Our study has shown that Swedish and Danish filmmaking during 1949–1965 reflected a transition in both the imagination of future warfare and the rationale of civil defence. Following the thermonuclear disruption of the mid-1950s, the central imaginary of civil defence in both Swedenand Denmark underwent significant change in an effort to retain credibility. Although several mantras of civil defence persisted—including a dogged insistence on the value of preparednessand preparation—during the late 1950s and early 1960s, the national, collectively oriented legacy of aerial defence was transformed in both countries. A shift towards individualisation can effectively be read through filmand television, which constitutes a rich source for studying imaginaries of civil defence and their embedding. Films produced towards the end of the period placed more emphasis on instruction and detailed information, while seeking to embed this new set of responsibilities in modernising societies and through shifting media cultures. They did so at least in part as a response to mounting political pressure for more information arising from national, transnational and international anti-nuclear movements.

The theoretical approach lodged in the concept of sociotechnical imaginaries has been productive especially in attuning us to the nature and dynamics of films as a form of psychosocial embedding. Moreover, it has allowed us to bring out just how closely technology and social norms were imbricated in visions of the next war. Still, important analytical and theoretical questions remain, and we are not absolved of grappling with thorny issues about the demarcation of imaginaries, the inescapable overlap between embedding and extension, or the precise influence, reception or effect of a particular imaginary. It is very hard to say something definite about such matters, and most empirical studies will be faced with questions about the representativeness of the source material and the reach of conclusions. In the context of empirical studies, these kinds of theoretical debates will persist and are to be welcomed. Yet, there are also more glaring pitfalls to avoid. In particular, the risk of producing a teleological narrative that reduces change to technological ‘progress’ appears especially pertinent. Staying true to the underlying logic of co-production in the analysis of sociotechnical imaginaries is demanding, not least because it is a common inclination to identify social effects of specific technologies. The reverse dynamic—how social practices, norms, identities and institutions shape specific understandings of or responses to a technology—appears less habitual.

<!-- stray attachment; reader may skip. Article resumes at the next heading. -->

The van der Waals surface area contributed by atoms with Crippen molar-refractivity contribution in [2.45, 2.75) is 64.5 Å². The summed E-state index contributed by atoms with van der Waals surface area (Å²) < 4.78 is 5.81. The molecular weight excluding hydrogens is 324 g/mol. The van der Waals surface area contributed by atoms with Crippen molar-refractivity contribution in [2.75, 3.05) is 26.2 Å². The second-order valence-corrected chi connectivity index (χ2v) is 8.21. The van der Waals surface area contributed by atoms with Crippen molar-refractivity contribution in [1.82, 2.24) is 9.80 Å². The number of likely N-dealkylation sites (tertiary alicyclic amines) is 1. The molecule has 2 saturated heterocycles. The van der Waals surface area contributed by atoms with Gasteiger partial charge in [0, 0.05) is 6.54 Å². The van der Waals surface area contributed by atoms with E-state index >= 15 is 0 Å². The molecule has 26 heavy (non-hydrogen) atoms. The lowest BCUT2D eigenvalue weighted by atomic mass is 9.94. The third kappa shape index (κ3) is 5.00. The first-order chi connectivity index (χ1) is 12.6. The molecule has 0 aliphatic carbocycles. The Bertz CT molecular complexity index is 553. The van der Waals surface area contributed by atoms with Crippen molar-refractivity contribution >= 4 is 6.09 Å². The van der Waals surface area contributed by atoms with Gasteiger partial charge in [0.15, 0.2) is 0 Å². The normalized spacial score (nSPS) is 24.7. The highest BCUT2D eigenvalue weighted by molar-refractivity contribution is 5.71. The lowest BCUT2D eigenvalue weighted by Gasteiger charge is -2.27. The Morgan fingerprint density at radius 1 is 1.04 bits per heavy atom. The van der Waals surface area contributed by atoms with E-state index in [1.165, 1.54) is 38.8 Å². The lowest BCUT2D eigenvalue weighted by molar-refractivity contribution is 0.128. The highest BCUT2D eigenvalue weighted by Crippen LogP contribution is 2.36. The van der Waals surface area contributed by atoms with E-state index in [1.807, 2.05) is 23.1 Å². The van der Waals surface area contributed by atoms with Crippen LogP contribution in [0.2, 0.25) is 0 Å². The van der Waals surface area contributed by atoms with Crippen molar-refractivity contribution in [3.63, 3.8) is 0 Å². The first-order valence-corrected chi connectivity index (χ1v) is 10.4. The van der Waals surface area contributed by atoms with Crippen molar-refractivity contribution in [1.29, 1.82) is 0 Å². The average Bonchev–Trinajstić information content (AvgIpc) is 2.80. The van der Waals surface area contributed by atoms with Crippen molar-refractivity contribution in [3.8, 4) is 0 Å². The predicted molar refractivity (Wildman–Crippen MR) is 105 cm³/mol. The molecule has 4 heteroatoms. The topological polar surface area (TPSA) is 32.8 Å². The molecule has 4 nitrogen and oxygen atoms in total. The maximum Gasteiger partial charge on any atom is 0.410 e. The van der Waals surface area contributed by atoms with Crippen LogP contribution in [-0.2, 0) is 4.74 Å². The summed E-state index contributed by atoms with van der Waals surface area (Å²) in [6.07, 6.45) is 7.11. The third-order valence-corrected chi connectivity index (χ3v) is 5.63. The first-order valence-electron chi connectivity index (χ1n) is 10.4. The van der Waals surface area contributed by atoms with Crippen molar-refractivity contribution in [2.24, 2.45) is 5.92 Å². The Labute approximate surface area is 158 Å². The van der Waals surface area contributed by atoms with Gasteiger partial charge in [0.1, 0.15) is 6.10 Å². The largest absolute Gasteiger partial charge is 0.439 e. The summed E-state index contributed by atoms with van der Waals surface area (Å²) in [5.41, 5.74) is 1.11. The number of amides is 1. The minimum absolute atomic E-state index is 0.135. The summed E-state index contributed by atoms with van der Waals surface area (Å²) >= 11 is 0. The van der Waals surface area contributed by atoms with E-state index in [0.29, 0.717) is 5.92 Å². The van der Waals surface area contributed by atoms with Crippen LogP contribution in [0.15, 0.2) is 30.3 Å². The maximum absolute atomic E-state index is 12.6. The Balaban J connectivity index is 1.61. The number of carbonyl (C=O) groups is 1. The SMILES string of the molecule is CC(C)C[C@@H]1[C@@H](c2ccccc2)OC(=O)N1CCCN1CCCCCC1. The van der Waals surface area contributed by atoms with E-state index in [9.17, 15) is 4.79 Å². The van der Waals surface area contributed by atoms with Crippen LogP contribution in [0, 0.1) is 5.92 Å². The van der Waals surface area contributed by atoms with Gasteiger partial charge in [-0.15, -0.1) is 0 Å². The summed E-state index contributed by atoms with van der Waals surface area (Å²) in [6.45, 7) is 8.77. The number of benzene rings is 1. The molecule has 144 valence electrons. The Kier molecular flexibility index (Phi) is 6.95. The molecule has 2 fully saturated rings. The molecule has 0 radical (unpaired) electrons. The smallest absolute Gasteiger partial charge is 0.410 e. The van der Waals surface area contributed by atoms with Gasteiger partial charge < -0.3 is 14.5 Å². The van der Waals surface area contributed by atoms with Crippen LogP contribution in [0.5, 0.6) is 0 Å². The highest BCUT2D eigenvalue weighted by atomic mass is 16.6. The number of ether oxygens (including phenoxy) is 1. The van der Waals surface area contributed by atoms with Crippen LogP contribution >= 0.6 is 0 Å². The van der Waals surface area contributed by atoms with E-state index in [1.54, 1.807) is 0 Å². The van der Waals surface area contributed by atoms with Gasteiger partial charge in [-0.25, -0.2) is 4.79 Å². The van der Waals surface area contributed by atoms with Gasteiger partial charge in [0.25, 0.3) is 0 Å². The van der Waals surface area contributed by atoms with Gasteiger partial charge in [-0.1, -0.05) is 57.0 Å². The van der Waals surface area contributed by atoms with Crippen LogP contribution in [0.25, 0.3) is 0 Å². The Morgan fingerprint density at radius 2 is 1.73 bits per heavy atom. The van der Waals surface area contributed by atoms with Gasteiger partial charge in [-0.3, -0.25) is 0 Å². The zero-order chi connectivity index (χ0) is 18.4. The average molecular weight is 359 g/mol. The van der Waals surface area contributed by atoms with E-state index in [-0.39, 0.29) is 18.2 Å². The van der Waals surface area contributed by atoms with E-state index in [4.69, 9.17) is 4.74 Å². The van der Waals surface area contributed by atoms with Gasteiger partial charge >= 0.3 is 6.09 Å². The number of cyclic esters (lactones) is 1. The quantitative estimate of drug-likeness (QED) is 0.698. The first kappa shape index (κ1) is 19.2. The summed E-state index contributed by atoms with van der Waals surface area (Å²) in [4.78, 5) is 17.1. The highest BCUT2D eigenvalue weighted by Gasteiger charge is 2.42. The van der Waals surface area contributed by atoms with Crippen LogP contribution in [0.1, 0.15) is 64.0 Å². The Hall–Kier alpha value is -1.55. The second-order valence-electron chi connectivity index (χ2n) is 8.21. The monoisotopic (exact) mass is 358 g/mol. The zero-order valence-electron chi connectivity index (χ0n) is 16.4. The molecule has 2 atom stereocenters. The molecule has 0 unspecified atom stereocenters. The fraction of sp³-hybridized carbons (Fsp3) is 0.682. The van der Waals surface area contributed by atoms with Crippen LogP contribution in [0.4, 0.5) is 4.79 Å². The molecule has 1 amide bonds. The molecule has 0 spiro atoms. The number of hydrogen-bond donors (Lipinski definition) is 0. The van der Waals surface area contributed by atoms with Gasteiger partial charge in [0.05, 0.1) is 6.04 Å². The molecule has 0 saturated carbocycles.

In our analysis, the process of (visual) individualisationof responsibility and its resulting changes in imaginaries of civil defence were not simply epiphenomena of technological change. Indeed, civil defence communication also shaped the public imagination of nuclear war and survival. The extent to which the films influenced the behaviour of the ‘ordinary citizen’ is impossible to determine, yet we should perhaps be wary of thinking too much along such lines that sustain a positivist approach to (visual) propaganda, information campaigns, or really any form of public narration by state representatives. In contrast, it may be more productive to approach these films as attempts at embedding. We are reasonably confident about the contours of the imaginary that civil defence authorities sought to advance, but less so about its subsequent fate. Here, we may lack a critical edge. To the extent that the approach and especially the sequential logic of the four phases in the life cycles of imaginaries appear infused with a logic of direction, progress, and perhaps even success, we ought to question it.